Which goes on first: baseboards or floor?

wi-sailorgirlNovember 10, 2010

We're installing a floating floor in our bedrooms. Our GC insists that the baseboards are supposed to go on first, but that makes no sense to me as it seems like it would be much easier to put them on after the floor (so you wouldn't have to account for the raised height of the floor).

Thoughts?

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texasredhead

These floating floors need about a half inch around the perimeter of the room to allow for expansion. Typically the baseboard is installed over the top of the floor after the flooring is installed to hide the expansion strip.

    Bookmark   November 10, 2010 at 8:59AM
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katsmah

I've put down two floating floors, pergo and wood and the baseboard gets installed at the end to hide the expansion strip.

    Bookmark   November 10, 2010 at 9:17AM
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wi-sailorgirl

Thanks to both of you ... confirming what I was thinking.

    Bookmark   November 10, 2010 at 9:42AM
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staceyneil

Don't put in the baseboards first!!! That's how it was done originally in our home and now that we're renovating it's a major PITA to try to get them out without wrecking the flooring. We have to carefully and tediously slice them with a Fyn tool. Ugh.

    Bookmark   November 10, 2010 at 12:58PM
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muskymojo

That is why it should take more than $150 and a weekend of your time to become a GC! Not to offend GCs. I'm one too, but seriously...my grandma could become one if she wanted too...seriously

    Bookmark   November 11, 2010 at 5:51AM
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wi-sailorgirl

Well I have no problem with my GC, who has been in the business for, well, a lot longer than I've been alive probably.

I talked to him about it again and he's just sensitive about the floors because we've been busting their butts about being nice to the floors throughout this whole project and I think he was hoping to finish everything but the shoe molding in the bedrooms so he wouldn't be walking on the floors at all. I'm not worried about it. They seem to be tough as nails and we'll cover them a bit when we're done.

Anyway, thanks all!

    Bookmark   November 11, 2010 at 8:00AM
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clg7067

It's better to do the floor first, but some installers leave existing baseboards and add a quarter-round moulding to hide the expansion gap.

This is why I'm installing my floating floor myself.

    Bookmark   November 11, 2010 at 9:57AM
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rbfranklin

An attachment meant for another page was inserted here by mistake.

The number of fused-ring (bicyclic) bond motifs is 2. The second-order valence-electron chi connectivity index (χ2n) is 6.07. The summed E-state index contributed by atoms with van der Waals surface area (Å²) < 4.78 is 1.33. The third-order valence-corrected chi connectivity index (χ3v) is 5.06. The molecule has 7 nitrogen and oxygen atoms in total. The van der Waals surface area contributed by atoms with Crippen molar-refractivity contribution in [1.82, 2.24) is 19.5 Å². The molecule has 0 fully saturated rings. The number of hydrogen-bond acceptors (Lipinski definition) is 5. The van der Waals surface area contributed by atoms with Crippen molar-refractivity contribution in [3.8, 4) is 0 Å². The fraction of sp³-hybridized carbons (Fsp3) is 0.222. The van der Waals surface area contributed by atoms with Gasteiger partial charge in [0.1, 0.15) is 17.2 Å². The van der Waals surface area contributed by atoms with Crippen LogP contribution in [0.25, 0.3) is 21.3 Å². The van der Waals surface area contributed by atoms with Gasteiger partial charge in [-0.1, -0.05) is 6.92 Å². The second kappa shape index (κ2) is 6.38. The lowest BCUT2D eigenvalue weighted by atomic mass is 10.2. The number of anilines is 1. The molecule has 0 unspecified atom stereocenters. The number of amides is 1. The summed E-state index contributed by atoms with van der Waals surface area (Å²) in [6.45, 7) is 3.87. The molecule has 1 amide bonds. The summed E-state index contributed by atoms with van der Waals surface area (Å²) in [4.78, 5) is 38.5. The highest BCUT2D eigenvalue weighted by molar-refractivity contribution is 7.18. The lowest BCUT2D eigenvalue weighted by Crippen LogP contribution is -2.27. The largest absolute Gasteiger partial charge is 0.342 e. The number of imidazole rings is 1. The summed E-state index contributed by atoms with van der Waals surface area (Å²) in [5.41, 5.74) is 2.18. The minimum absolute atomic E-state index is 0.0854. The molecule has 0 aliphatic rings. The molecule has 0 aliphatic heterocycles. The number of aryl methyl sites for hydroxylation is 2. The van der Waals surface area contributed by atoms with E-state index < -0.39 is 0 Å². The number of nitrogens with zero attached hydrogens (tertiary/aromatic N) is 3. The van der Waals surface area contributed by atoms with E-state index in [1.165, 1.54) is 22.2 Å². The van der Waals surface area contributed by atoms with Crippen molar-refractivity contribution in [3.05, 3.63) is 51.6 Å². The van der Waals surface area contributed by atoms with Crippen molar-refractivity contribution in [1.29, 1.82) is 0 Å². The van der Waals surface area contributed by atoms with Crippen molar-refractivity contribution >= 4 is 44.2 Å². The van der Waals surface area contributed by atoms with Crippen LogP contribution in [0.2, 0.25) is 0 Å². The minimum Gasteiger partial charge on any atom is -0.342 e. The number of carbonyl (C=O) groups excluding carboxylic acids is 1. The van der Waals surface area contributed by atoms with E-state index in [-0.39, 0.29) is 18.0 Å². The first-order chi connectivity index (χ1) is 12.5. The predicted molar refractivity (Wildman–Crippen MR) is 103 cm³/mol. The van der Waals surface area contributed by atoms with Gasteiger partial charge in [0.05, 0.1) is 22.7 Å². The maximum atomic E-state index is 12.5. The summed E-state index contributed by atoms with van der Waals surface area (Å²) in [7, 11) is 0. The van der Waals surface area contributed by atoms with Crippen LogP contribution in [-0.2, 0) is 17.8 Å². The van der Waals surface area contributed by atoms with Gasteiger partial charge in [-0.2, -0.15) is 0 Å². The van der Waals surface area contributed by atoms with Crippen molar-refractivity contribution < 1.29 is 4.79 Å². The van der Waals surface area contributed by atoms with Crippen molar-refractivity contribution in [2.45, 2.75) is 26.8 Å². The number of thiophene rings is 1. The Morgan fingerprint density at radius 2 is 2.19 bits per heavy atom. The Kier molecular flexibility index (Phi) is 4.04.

In new construction it is normal for the baseboards to go on before the floor goes in, I think mostly because that is simply the order in which it is done. The floors are usually last.

It you don't want gaps between the baseboard and the floor, put the floor in first.

    Bookmark   November 13, 2010 at 9:10PM
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worthy

In new construction it is normal for the baseboards to go on before the floor goes in

That's absolutely the way I do it on new houses. I give the trim carpenter samples of the flooring that is going in so he can leave space for the flooring to slip under the baseboards. It works out nice and tight and I use only 1/8 rounds, sometimes none at all to close the gap.

On renos I tend to do it the other way as there is so much random settling of the floors.

(BTW, a builder's licence here costs $3,000 and a several hour exam.)

    Bookmark   November 14, 2010 at 12:07PM
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worthy

Followup: I should add that my reason for putting in the bb first is to minimize damage to the finished floors from the trim carpenters working on top of them.

    Bookmark   November 14, 2010 at 12:08PM
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brickeyee

"The baseboard will cover gap, but the floor will still expand and contract imperceptibly with temperature changes."

It is not temperature changes but humidity changes that make wood floors expand and contract.

A floating floor acts as a single large piece of wood, and the movement can be rather large, even with cross grain construction.

A strip hardwood floor has only one edge of each strip fastened, and the other edge is free to move with humidity.
This is why the gaps between strips are normally larger during heating season (low humidity) and close up nearly completely during cooling season (high humidity).

Each board moves a small fraction of an inch, so the movement is spread over the entire floor.

Boards do not appreciably change length, just width and thickness.

    Bookmark   November 15, 2010 at 5:24PM
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It would only be damage if you plan to nail it on the floor.

I was referring to the unintentional scratches, scrapes and dings incurred when trades are walking, dragging equipment and dropping things on top of new wood floors.

    Bookmark   November 15, 2010 at 7:01PM
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